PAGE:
Carmen’s last public appearance was on The Jimmy Durante Show, in 1955, where she almost passed out but gamely finished her performance. Later that night her heart gave out and she died, at the age of 46.
Today it is not as unusual to be a Brazilian in America, so I have not been asked many of the outrageous questions people faced years ago (Are there cars in Brazil? Do you live in a jungle?). In some ways, we are too familiar. The Oxford English Dictionary now recognizes “Brazilian” as not only a native of Brazil, but also as a style of waxing; and since Carmen’s death we have become not only the country of soccer, but also of Brazilian jiu-jitsu.
My mother tongue — the beautiful Portuguese of Carmen Miranda’s jokes — is spoken by some other 220 million native Lusophones living in the world. Our Spanish-speaking cousins, who number 470 million worldwide, share with us the Latin dominance of the Americas. This goes back to the time when Spain and Portugal were empires, a bit before the Brits, and long before the Soviets and the Yankees. Though there is not much left of those Iberian empires now, we have inherited their tongues. With the exception of humongous Brazil, Lusophones are a tiny bunch in terms of area and population: Portugal; Mozambique; Angola; Cape Verde; Guinea-Bissau; São Tomé and Príncipe; Macau; Equatorial Guinea; East Timor; Goa, Daman and Diu (in India); Batticaloa (in Sri Lanka) and Malacca (in Malaysia).
Since moving from Brazil to New York City, I have had Carmen Miranda on my mind constantly, which seems like a common phenomenon for Brazilians in general and Brazilian artists in particular. I had always felt myself to be on the side of Carmen’s fans, believing that those who criticize or dismiss her don’t understand the complexity of her character or the times she lived in, but it’s only recently that I have started to think about her more seriously. After some time away from home, it becomes ever easier to identify with Carmen’s plight — to understand how hard it is to sound like yourself in a different language.
Carmen faced many risks in leaving her beloved Rio: that of being lost in translation outside of Brazil; of returning home to find that she no longer fit; of being in a constant state of exile, as if a person could somehow get lost in the crossing of geographical and cultural borders. She felt the need to live down stereotypes and clichés while constantly being asked to embody them, while still being looked up to as a cultural ambassador of a culture so rich and diverse that no one single person could possibly represent it. To add to all that, there was the fact that she was claimed as both Brazilian and Portuguese due to her birth, and that these two countries that shared a language and had a common history would battle for recognition as her true home. No Brazilian artist has ever dealt with all of these issues on the same scale as Carmen Miranda, because no Brazilian artist has achieved a level of international success comparable to hers in her prime. She remains a model to which we can aspire and from which we must learn.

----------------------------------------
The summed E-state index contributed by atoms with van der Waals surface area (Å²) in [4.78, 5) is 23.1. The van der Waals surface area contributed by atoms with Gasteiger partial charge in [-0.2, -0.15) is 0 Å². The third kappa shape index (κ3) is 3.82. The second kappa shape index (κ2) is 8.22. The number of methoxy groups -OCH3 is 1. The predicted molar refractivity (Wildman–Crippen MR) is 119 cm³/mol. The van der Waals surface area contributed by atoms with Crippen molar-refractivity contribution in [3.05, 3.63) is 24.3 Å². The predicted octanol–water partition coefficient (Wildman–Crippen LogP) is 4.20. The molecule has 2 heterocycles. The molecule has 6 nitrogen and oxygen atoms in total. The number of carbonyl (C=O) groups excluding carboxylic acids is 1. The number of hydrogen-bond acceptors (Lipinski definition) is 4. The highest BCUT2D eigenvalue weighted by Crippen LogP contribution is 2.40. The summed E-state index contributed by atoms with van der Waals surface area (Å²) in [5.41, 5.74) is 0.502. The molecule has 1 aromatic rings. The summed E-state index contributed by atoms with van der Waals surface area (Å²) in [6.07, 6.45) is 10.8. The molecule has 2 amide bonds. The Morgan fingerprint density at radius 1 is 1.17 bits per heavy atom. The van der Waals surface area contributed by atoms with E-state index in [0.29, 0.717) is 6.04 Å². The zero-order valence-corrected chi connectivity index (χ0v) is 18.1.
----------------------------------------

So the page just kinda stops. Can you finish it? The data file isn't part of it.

On a recent trip to Los Angeles, I paid the obligatory visit to Sid Grauman’s Chinese Theatre. It was my own sort of pilgrimage. My goal was to find a little piece of Portuguese-Brazilian history: Carmen Miranda’s hand and foot prints. She is still the only South American to have had the honor of being immortalized in concrete there (not to be confused with the Walk of Fame outside the theatre).
In the crowds, amidst the confusion of my fellow visitors, I failed to locate her slab of cement on my own and had to ask for help. It took two attendants and a computerized map to show me to the spot I was looking for — no one working there even knew who Carmen Miranda was. I half expected her to be exiled somewhere out of the way, but no, she was neighboring Marilyn Monroe and Frank Sinatra. “To Sid, VIVA! in the South American Way. Carmen Miranda. March 24th 1941.”
VIVA! – a celebration of life. It resonated with me. I remembered that when Carmen performed her self-defense song against the claims that she had been “Americanized,” she sang wittily: “I say eu te amo and not I love you.” But the thing is, she sang both. In matters of the heart — and of art — there are infinite ways to get the point across.
Carmen Miranda at Grauman’s Chinese Theatre, 1941.
Author’s Note: If you want to learn more about Carmen, check out the 1995 documentary Carmen Miranda: Bananas is My Business, by Helena Solberg, as well as the biography Brazilian Bombshell: The Biography of Carmen Miranda, by Martha Gil-Montero (both in English). Other great sources (in Portuguese) include the brilliant biography Carmen: uma biografia, by Ruy Castro, and Baiana internacional: as mediações culturais de Carmen Miranda, by Simone Pereira de Sá. Carmen Miranda’s movies and show clips are easy to find online, including – and especially – on YouTube.